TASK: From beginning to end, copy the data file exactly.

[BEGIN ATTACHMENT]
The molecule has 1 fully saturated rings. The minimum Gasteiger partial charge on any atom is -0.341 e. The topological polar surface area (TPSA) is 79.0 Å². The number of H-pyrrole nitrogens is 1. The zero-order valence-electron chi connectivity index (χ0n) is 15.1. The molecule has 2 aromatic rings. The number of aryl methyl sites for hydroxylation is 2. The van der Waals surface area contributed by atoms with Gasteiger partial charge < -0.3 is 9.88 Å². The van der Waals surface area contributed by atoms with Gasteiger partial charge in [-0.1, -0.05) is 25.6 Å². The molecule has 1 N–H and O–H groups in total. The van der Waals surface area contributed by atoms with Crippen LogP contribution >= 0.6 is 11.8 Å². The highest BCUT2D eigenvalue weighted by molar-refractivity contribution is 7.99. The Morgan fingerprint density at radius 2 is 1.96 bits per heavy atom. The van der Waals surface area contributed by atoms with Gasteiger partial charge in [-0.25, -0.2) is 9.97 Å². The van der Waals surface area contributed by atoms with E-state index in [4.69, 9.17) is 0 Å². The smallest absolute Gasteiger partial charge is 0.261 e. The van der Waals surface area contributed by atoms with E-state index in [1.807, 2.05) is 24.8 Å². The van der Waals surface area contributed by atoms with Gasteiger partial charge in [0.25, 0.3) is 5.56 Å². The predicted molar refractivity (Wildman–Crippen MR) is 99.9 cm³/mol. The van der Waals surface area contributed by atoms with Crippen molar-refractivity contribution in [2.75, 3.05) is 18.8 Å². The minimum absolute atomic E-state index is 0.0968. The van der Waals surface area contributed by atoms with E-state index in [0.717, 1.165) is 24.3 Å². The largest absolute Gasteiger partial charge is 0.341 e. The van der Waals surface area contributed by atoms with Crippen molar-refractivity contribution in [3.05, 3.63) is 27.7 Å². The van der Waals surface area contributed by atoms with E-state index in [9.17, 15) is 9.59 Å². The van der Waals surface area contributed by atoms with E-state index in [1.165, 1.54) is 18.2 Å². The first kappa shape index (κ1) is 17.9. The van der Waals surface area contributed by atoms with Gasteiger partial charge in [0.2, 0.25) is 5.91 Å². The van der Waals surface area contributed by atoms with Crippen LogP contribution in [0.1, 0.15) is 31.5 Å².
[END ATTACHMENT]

The molecule has 1 fully saturated rings. The minimum Gasteiger partial charge on any atom is -0.341 e. The topological polar surface area (TPSA) is 79.0 Å². The number of H-pyrrole nitrogens is 1. The zero-order valence-electron chi connectivity index (χ0n) is 15.1. The molecule has 2 aromatic rings. The number of aryl methyl sites for hydroxylation is 2. The van der Waals surface area contributed by atoms with Gasteiger partial charge < -0.3 is 9.88 Å². The van der Waals surface area contributed by atoms with Gasteiger partial charge in [-0.1, -0.05) is 25.6 Å². The molecule has 1 N–H and O–H groups in total. The van der Waals surface area contributed by atoms with Crippen LogP contribution >= 0.6 is 11.8 Å². The highest BCUT2D eigenvalue weighted by molar-refractivity contribution is 7.99. The Morgan fingerprint density at radius 2 is 1.96 bits per heavy atom. The van der Waals surface area contributed by atoms with Gasteiger partial charge in [-0.25, -0.2) is 9.97 Å². The van der Waals surface area contributed by atoms with E-state index in [4.69, 9.17) is 0 Å². The smallest absolute Gasteiger partial charge is 0.261 e. The van der Waals surface area contributed by atoms with E-state index in [1.807, 2.05) is 24.8 Å². The van der Waals surface area contributed by atoms with Gasteiger partial charge in [0.25, 0.3) is 5.56 Å². The predicted molar refractivity (Wildman–Crippen MR) is 99.9 cm³/mol. The van der Waals surface area contributed by atoms with Crippen molar-refractivity contribution in [2.75, 3.05) is 18.8 Å². The minimum absolute atomic E-state index is 0.0968. The van der Waals surface area contributed by atoms with E-state index in [0.717, 1.165) is 24.3 Å². The largest absolute Gasteiger partial charge is 0.341 e. The van der Waals surface area contributed by atoms with Crippen molar-refractivity contribution in [3.05, 3.63) is 27.7 Å². The van der Waals surface area contributed by atoms with E-state index in [9.17, 15) is 9.59 Å². The van der Waals surface area contributed by atoms with E-state index in [1.165, 1.54) is 18.2 Å². The first kappa shape index (κ1) is 17.9. The van der Waals surface area contributed by atoms with Gasteiger partial charge in [0.2, 0.25) is 5.91 Å². The van der Waals surface area contributed by atoms with Crippen LogP contribution in [0.1, 0.15) is 31.5 Å².